Standing and Falling

24
Aug

A sermon preached on August 23, 2009 based upon Ephesians 6:10 – 20, entitled, “Standing and Falling.”

 

There is irony running throughout these words from Paul. On a certain level, it sounds like a pep rally.  You can almost hear a marching band playing in the back ground.  “Be strong!  Stand firm in the strength of the Lord! Put on all the armor of God.”

 

The irony is that the reason you have to talk about this at all is that we human beings are, in fact,  so very fragile to begin with; so very vulnerable.    

 

Paul draws his metaphors from the life of a soldier, because we associate soldiers with strength — with standing firm.  I read an article in the newspaper this week that said the army is instituting a new program, the likes of which it’s never known, in which every one of the 1.1 million soldiers in our army will be required to participate.  It’s a mental health training program.  In the article, some of the sergeants being trained in the program expressed some skepticism regarding how well the rank and file soldiers would take to this program: it seemed a little too “touchy feely” for guys (in particular) who weren’t into talking about their feelings. 

 

But the generals who are implementing this program said they have no choice; they have been driven to institute this program by the distressing rate at which soldiers are committing suicide.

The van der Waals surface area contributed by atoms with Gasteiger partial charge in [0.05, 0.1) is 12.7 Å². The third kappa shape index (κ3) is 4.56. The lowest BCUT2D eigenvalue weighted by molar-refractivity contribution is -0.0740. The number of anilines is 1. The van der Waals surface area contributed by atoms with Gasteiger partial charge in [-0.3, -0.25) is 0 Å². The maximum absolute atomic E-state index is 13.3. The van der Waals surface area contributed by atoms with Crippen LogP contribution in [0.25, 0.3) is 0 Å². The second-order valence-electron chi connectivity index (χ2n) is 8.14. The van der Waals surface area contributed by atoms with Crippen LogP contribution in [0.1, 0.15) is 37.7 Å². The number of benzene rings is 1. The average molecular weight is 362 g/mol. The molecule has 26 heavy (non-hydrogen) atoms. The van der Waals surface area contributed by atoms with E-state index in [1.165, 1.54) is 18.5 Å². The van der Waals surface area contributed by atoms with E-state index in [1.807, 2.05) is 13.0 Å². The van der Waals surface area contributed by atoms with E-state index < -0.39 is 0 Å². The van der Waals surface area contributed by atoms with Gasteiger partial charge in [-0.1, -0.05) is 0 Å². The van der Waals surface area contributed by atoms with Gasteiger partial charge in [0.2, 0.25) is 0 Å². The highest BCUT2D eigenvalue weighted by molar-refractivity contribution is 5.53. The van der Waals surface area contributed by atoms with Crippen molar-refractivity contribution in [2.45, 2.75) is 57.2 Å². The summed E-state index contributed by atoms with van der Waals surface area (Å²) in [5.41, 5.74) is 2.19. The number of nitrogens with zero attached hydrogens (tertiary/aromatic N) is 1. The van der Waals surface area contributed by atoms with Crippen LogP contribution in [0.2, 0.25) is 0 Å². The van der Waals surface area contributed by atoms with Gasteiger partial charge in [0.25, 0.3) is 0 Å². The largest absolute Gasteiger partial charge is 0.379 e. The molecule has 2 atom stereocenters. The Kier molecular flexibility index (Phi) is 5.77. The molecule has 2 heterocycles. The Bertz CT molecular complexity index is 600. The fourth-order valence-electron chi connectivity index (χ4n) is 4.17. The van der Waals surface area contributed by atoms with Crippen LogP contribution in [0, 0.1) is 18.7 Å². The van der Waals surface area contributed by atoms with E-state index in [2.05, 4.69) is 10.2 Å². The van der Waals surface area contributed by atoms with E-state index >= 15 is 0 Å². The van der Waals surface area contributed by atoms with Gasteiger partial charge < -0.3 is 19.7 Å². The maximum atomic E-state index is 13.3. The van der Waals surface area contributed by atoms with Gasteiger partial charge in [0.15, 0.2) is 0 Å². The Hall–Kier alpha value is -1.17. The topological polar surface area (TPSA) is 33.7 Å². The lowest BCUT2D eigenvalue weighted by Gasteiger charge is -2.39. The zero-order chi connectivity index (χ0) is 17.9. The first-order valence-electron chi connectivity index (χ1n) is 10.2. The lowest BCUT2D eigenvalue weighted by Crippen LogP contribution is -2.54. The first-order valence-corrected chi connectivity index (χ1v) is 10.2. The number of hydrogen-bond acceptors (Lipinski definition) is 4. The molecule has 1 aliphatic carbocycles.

Two other professions where the suicide rate far exceeds the norm include medical doctors and police officers; both of which project strength and competence.  Stereo-typically men are viewed as the stronger sex, but men check out of life twice as often as women.

 

Of course, women are vulnerable to falling as well.  The sad tale this week out of Morristown of the mother who strangled her young daughter, and then attempted to take her own life, give evidence to the emotional burdens that can pile up in a woman’s life.

 

We all go around with our game day faces on; but we live far closer to the precipice than any of us care to admit.  Paul encourages us to stand firm precisely because it is so very easy to fall into the abyss. 

 

Perhaps the story of the Emperor’s New Clothes has it right; we are afraid to say what we know is true, because we’re afraid we’re the only ones teetering on the edge.

 

I was talking to someone who was going through a divorce, in the process of which he had seen the reliable emotional constants he took for granted unexpectedly disappear. He felt as though he were in free fall.   A striking thing for him had been that when word got around at his work place that his marriage had fallen apart, several co-workers made a point of quietly coming up and sharing the fact that their home life, as well, was in disarray.  The Emperor has no clothes.  

 

It would be one thing, Paul says, if we were up against enemies of flesh and blood, that is, if the enemies were nothing more than the adversaries we can see opposing us on the far hill side.  If this were the case, we could keep an eye on them —  keep the threat under control.

 

But no, says Paul “our struggle is not against enemies of blood and flesh, but against the rulers, against the authorities, against the cosmic powers of this present darkness, against the spiritual forces of evil in the heavenly places.” 

 

That’s a mouth full, but the point is, our adversary is always much more than the particular individuals who may, at the moment have us worked up into a lather.